#tobyreads: Unexpected Lives, From Surrealists to Juggalos


I made my visit to Terrace Books a few weeks ago, and found it to be the kind of Platonic ideal of a used bookstore: cleanly laid out, well-stocked, and a generally pleasant place to browse. (See also: Human Relations; Book Thug Nation.) While there, I picked up a collection of linked essays by Jeanette Winterson, titled Art Objects. It begins with Winterson musing on how she essentially educated herself in terms of appreciating art; as someone who similarly doesn’t have much of a formal background in art history, this resonated with me more than a little. As one progresses through the book, one finds musings on Woolf and Dickens, thoughts on collecting first editions, and Winterson reflecting on her own work. (Or, rather, her work up until that point — this collection was originally released in 1997.) It’s an insightful look, both at Winterson’s own creative process and the shaping of her aesthetic.

From there, I proceeded to another collection of musings on art, this one from Calvin Tomkins. The Bride and the Bachelors dates from the late 1960s, and focuses on a quartet of artists whose work helped to define a particular section of the avant-garde. Profiled here are John Cage, Merce Cunningham, Jean Tinguely, Robert Rauschenberg, and Marcel Duchamp. Each of these pieces provides a solid overview of their subject’s life, work, and artistic development. I think I may have been spoiled by reading Tomkins’s The Lives of the Artists first, as his more recent work has delved more deeply into his subjects’ relationships and economic background without ever feeling intrusive. These feel a bit more removed — although I assume some of that stems from the time in which these essays were written. And for a good overview of five essential artists, this is hard to beat.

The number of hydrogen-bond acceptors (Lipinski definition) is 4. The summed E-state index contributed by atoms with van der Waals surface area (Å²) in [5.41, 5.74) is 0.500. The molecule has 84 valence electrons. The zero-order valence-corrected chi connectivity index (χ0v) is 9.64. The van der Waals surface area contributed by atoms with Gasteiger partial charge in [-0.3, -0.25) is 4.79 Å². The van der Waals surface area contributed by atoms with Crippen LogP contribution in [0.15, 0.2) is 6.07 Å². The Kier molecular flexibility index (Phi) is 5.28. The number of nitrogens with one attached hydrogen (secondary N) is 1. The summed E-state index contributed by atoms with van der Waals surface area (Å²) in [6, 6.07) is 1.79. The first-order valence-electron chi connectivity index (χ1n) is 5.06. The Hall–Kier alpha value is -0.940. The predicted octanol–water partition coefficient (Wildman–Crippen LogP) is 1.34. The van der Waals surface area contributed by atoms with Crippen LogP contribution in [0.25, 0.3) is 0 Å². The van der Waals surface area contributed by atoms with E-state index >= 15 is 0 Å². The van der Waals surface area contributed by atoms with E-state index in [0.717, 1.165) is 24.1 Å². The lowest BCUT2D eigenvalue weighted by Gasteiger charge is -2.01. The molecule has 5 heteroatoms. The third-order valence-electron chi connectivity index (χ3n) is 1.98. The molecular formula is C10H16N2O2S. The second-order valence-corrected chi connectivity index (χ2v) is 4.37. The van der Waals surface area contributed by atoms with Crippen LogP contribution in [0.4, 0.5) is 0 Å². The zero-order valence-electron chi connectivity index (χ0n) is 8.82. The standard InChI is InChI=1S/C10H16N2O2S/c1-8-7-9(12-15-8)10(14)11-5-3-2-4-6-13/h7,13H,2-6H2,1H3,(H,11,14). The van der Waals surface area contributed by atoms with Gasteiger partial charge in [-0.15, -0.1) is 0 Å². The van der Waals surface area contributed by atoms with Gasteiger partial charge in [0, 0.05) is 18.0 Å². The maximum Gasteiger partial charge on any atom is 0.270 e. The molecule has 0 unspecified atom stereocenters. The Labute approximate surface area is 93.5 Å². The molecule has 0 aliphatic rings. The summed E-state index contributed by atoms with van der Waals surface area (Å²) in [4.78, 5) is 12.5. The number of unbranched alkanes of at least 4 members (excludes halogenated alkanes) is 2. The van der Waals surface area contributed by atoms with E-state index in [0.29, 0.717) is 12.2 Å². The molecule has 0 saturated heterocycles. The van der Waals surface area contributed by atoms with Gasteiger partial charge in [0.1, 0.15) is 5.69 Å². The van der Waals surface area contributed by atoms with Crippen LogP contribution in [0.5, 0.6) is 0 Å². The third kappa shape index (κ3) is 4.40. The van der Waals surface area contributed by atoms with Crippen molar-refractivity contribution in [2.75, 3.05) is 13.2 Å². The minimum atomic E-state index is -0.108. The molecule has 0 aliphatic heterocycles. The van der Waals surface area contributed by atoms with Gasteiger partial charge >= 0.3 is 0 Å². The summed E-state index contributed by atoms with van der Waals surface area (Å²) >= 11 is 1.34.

And from art widely beloved to music widely disparaged. Nathan Rabin’s You Don’t Know Me But You Don’t Like Me is a book about Rabin looking at two particular musical subcultures: Phish fans and Juggalos. Rabin’s aim here is to humanize two groups which are largely dismissed. For the latter, readers who’ve read coverage of the group by the likes of Camille Dodero or Christopher Weingarten (the latter of whom shows up here), some of this won’t be news, but the intensity of Rabin’s argument is effective regardless of how much of a reader of Insane Clown Posse-related discourse you are. This ends up overshadowing the Phish sections a bit (though I will say that Rabin’s discussions of certain songs made me curious about hearing Phish for the first time since 1996 or so.) The book is also as much about Rabin’s mental state as he wrestles with his subject, subjects himself to occasionally grueling transit experiences, and occasionally has sketchy experiences at a Motel 6. There’s charm and cringeworthy moments in equal measure to be found here.

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